tion was born. I can still see Wurtz, with, captivating animation and almost feverish activity, pacing the floor with precipitate steps and picturing to us what he thought our society ought to be—and what it has become. He pointed out the priceless advantage to be derived from these meetings, to be held in all parts of France. "We shall," he said, "seek out modest local students living far from the center to meet us and make known the results of their investigations; we shall draw the most timid of them into the scientific current, and shall thus be able to exalt our beloved country in the eyes of the scientific world." Now, the only witness of that first and modest meeting, I believe that I am the interpreter of the feeling of you all in paying one more tribute to the memory of these our first and illustrious co-laborers.
In addressing you I purpose to inquire what zoölogy was, what it is with some, and what it should be. The science of animals of a hundred years ago and that of to-day resemble each other but little. Comparing them and seeking the cause of the great differences, we recognize a few leading facts which I have selected, and of which I will speak. In the former time, when so many reforms were in preparation, and when excited minds were looking for other objects on which to utilize their activity than our sciences, always calm and independent of revolutions as they ought also to be of politics, natural history held but a small place in men's thoughts. In 1789 Linnæus and Buffon had only recently died, and their names were still radiant with the splendor of their living brilliancy; they dominated as absolute masters, and summarized in themselves all of zoölogy. Yet in their minds and works they resembled each other but little. Linnæus , precise, methodical, a classifier first of all, brought order and clearness into the minutest details of the things of nature, and, as he proposed a concise and easy language, his influence became so preponderant that Haller complained of his tyranny. If the reform of the scientific language which Linnæus worked out imposed itself with such force, it was because it answered to one of the needs of the moment. The simplicity, facility, and especially the opportuneness of his nomenclature were the cause of its great success; and it should be added that its value was so great that we have not yet sensibly departed from the rules on which it was founded.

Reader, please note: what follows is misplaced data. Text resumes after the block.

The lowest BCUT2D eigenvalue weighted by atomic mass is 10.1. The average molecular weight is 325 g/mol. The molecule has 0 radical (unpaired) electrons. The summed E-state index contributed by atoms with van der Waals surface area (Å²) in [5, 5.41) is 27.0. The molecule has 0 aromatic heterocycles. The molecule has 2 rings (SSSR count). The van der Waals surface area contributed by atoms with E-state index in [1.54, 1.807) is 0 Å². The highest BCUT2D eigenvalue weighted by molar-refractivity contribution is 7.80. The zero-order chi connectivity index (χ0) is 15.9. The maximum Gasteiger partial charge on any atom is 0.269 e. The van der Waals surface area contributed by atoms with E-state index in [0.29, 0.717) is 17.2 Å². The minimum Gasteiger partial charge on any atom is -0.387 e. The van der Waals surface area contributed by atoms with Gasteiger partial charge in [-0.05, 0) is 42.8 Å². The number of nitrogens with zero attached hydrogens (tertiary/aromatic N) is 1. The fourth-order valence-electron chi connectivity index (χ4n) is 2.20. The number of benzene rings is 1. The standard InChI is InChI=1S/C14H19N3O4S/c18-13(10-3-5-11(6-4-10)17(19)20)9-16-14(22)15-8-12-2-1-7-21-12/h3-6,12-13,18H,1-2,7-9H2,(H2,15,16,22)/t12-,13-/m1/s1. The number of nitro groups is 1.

The opposite of Linnæus, Buffon took pleasure in broadly drawn descriptions and pictures; and, when he treated of general considerations, he animated them with a powerful inspiration. A profound thinker, regarding science from an elevated point of view, he engrosses and subjects us. Who among us does not recollect the enthusiasm with which he has read some of the passages in the "Epochs of Nature"? By his reasoning and in the conse-